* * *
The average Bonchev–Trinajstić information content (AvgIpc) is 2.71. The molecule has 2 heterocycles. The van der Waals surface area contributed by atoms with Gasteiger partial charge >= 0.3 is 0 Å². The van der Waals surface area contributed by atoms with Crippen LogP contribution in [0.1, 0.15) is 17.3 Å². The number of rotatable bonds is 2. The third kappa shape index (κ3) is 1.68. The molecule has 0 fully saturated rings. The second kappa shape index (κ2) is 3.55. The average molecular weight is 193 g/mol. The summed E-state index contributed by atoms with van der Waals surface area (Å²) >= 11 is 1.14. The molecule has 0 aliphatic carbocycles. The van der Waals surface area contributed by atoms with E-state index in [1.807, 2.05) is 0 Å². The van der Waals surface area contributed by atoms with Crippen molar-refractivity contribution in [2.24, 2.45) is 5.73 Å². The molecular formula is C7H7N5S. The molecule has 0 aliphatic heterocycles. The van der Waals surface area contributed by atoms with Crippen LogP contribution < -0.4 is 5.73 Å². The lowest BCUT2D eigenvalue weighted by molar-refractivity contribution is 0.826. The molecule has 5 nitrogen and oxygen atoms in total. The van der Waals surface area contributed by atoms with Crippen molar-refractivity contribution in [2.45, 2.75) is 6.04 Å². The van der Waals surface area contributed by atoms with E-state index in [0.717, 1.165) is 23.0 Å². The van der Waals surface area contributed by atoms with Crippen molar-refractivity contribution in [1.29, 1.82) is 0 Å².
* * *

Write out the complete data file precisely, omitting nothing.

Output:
The average Bonchev–Trinajstić information content (AvgIpc) is 2.71. The molecule has 2 heterocycles. The van der Waals surface area contributed by atoms with Gasteiger partial charge >= 0.3 is 0 Å². The van der Waals surface area contributed by atoms with Crippen LogP contribution in [0.1, 0.15) is 17.3 Å². The number of rotatable bonds is 2. The third kappa shape index (κ3) is 1.68. The molecule has 0 fully saturated rings. The second kappa shape index (κ2) is 3.55. The average molecular weight is 193 g/mol. The summed E-state index contributed by atoms with van der Waals surface area (Å²) >= 11 is 1.14. The molecule has 0 aliphatic carbocycles. The van der Waals surface area contributed by atoms with E-state index in [1.807, 2.05) is 0 Å². The van der Waals surface area contributed by atoms with Crippen molar-refractivity contribution in [2.24, 2.45) is 5.73 Å². The molecular formula is C7H7N5S. The molecule has 0 aliphatic heterocycles. The van der Waals surface area contributed by atoms with Crippen LogP contribution < -0.4 is 5.73 Å². The lowest BCUT2D eigenvalue weighted by molar-refractivity contribution is 0.826. The molecule has 5 nitrogen and oxygen atoms in total. The van der Waals surface area contributed by atoms with Crippen molar-refractivity contribution in [2.45, 2.75) is 6.04 Å². The van der Waals surface area contributed by atoms with E-state index in [0.717, 1.165) is 23.0 Å². The van der Waals surface area contributed by atoms with Crippen molar-refractivity contribution in [1.29, 1.82) is 0 Å².